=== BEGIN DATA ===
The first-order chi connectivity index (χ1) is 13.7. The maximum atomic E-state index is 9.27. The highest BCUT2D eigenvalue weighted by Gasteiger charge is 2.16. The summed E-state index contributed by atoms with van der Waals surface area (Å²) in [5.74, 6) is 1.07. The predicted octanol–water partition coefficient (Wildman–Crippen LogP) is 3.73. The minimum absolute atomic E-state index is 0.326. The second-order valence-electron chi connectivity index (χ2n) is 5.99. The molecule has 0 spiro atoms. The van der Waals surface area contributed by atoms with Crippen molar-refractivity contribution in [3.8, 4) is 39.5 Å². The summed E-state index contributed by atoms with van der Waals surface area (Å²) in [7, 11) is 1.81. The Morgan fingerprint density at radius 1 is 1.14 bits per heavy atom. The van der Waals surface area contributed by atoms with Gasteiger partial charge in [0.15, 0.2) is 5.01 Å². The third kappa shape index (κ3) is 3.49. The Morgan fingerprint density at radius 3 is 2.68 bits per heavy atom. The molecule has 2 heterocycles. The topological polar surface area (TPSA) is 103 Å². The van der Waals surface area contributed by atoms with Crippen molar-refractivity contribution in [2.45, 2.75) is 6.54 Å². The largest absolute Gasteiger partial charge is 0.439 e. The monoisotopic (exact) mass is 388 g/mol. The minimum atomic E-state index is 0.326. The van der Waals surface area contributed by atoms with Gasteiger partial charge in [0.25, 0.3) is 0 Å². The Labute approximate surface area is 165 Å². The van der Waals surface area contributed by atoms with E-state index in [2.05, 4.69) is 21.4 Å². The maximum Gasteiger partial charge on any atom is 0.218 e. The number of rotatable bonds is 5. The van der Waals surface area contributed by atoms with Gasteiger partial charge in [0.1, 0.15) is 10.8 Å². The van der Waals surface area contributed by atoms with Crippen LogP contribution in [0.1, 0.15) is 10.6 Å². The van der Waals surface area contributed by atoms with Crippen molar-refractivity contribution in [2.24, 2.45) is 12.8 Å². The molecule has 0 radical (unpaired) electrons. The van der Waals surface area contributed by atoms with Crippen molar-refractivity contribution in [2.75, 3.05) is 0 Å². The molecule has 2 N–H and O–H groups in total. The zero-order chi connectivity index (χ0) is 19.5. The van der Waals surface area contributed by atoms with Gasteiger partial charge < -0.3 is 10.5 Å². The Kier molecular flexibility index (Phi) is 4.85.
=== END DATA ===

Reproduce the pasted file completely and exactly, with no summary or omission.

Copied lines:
The first-order chi connectivity index (χ1) is 13.7. The maximum atomic E-state index is 9.27. The highest BCUT2D eigenvalue weighted by Gasteiger charge is 2.16. The summed E-state index contributed by atoms with van der Waals surface area (Å²) in [5.74, 6) is 1.07. The predicted octanol–water partition coefficient (Wildman–Crippen LogP) is 3.73. The minimum absolute atomic E-state index is 0.326. The second-order valence-electron chi connectivity index (χ2n) is 5.99. The molecule has 0 spiro atoms. The van der Waals surface area contributed by atoms with Crippen molar-refractivity contribution in [3.8, 4) is 39.5 Å². The summed E-state index contributed by atoms with van der Waals surface area (Å²) in [7, 11) is 1.81. The Morgan fingerprint density at radius 1 is 1.14 bits per heavy atom. The van der Waals surface area contributed by atoms with Gasteiger partial charge in [0.15, 0.2) is 5.01 Å². The third kappa shape index (κ3) is 3.49. The Morgan fingerprint density at radius 3 is 2.68 bits per heavy atom. The molecule has 2 heterocycles. The topological polar surface area (TPSA) is 103 Å². The van der Waals surface area contributed by atoms with Crippen molar-refractivity contribution in [2.45, 2.75) is 6.54 Å². The largest absolute Gasteiger partial charge is 0.439 e. The monoisotopic (exact) mass is 388 g/mol. The minimum atomic E-state index is 0.326. The van der Waals surface area contributed by atoms with Gasteiger partial charge in [0.25, 0.3) is 0 Å². The Labute approximate surface area is 165 Å². The van der Waals surface area contributed by atoms with E-state index in [2.05, 4.69) is 21.4 Å². The maximum Gasteiger partial charge on any atom is 0.218 e. The number of rotatable bonds is 5. The van der Waals surface area contributed by atoms with Gasteiger partial charge in [0.1, 0.15) is 10.8 Å². The van der Waals surface area contributed by atoms with Crippen LogP contribution in [0.1, 0.15) is 10.6 Å². The van der Waals surface area contributed by atoms with Crippen molar-refractivity contribution in [2.24, 2.45) is 12.8 Å². The molecule has 0 radical (unpaired) electrons. The van der Waals surface area contributed by atoms with Crippen molar-refractivity contribution in [2.75, 3.05) is 0 Å². The molecule has 2 N–H and O–H groups in total. The zero-order chi connectivity index (χ0) is 19.5. The van der Waals surface area contributed by atoms with Gasteiger partial charge < -0.3 is 10.5 Å². The Kier molecular flexibility index (Phi) is 4.85.